Mac OS X Mavericks Vulnerable to Shellshock
Apple's Senior Vice President Craig Federighi introduces OS X Mavericks in 2013, which the company admits is vulnerable to the Bash Bug, aka Shellshock. Reuters

Apple has admitted that its Mac OS X operating system is vulnerable to the Bash Bug - known as Shellshock - and that the millions of people using its MacBook laptops and Mac desktop computers are potentially at risk.

The company has played down the risk however, saying that if users have default settings enabled - which the vast majority will have - then there is no risk.

In a statement sent to iMore, the company said the vulnerability would give hackers the ability to remotely control victims' computers, potentially allowing them launch malicious software to harvest personal information. Apple says it is working quickly to patch the problem.

Apple's statement in full reads:

"The vast majority of OS X users are not at risk to recently reported Bash vulnerabilities. Bash, a Unix command shell and language included in OS X, has a weakness that could allow unauthorised users to remotely gain control of vulnerable systems. With OS X, systems are safe by default and not exposed to remote exploits of bash unless users configure advanced Unix services. We are working to quickly provide a software update for our advanced Unix users."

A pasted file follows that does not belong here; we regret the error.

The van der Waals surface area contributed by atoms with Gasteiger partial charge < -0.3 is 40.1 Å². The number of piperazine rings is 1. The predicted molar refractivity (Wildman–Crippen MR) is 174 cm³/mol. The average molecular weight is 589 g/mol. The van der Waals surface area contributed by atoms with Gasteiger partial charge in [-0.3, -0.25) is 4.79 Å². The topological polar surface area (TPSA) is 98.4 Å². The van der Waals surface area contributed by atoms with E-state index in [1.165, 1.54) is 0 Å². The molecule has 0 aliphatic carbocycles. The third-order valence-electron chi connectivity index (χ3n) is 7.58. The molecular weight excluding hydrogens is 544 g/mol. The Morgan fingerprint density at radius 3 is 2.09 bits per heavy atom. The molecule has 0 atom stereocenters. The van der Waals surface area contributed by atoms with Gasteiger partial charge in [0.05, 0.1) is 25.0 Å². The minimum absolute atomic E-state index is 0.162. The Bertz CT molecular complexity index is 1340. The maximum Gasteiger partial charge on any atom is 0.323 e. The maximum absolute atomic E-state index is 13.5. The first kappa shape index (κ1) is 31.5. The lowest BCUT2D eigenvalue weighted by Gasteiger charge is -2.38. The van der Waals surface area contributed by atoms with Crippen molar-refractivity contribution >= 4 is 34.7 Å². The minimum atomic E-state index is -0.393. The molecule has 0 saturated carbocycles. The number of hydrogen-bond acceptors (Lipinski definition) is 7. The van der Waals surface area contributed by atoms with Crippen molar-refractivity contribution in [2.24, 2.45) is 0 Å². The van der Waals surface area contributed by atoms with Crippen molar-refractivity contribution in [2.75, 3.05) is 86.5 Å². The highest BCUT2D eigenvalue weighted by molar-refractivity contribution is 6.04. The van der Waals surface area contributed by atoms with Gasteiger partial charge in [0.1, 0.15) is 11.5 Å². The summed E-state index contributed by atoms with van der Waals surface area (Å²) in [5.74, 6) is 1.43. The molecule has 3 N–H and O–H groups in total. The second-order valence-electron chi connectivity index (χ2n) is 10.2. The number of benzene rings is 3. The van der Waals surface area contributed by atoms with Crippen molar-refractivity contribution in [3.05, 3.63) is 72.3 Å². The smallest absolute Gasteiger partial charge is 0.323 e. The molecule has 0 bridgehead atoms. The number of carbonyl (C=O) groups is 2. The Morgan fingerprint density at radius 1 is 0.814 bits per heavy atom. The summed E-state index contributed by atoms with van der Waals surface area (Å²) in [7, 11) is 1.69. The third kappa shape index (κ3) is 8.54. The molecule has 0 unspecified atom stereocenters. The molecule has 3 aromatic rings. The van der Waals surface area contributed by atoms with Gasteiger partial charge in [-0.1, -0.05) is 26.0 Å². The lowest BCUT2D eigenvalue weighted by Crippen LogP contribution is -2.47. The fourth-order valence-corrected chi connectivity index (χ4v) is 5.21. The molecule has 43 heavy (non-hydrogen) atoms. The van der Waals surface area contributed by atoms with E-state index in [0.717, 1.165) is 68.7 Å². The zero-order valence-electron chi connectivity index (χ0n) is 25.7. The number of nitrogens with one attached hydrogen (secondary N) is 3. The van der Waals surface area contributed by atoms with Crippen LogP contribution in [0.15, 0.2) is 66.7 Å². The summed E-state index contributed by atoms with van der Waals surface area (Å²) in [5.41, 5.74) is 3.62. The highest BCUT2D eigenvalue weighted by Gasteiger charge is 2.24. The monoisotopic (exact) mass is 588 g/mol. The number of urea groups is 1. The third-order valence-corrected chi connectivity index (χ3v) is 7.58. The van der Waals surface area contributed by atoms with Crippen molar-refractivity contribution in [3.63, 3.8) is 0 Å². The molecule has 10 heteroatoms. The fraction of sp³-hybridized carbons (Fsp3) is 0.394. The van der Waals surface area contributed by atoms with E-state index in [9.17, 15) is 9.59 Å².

Low risk

Shellshock, which was only uncovered this week, is a flaw in the command shell known as Bash, which is used on millions of computers, web servers and embedded devices. The flaw could theoretically allow hackers to infect systems in order to harvest data or remotely control the victim's system.

In relative terms, it appears the risk for Mac users is pretty low, as hackers are much more likely to target web servers running the Apache web server software, which uses Bash to run background processes, and which would allow them to infect a much greater number of systems.

Recent figures put the number of internet sites hosted on web servers running Apache at over 50%.

While those people using advanced settings on Mac OS X should be able to easily ascertain if they are at risk - and patch the problem using Xcode - for less advanced users, there is an easy way to check your system:

How to check if you Mac is vulnerable:

This is a relatively simple one to check. Simple call up a Terminal on your desktop, and type in this line of code at the $ prompt:

env x='() { :;}; echo vulnerable' bash -c 'echo hello'

If your system is vulnerable, then you will see this:



If it is not vulnerable you will see this:

bash: warning: x: ignoring function definition attempt

bash: error importing function definition for 'x'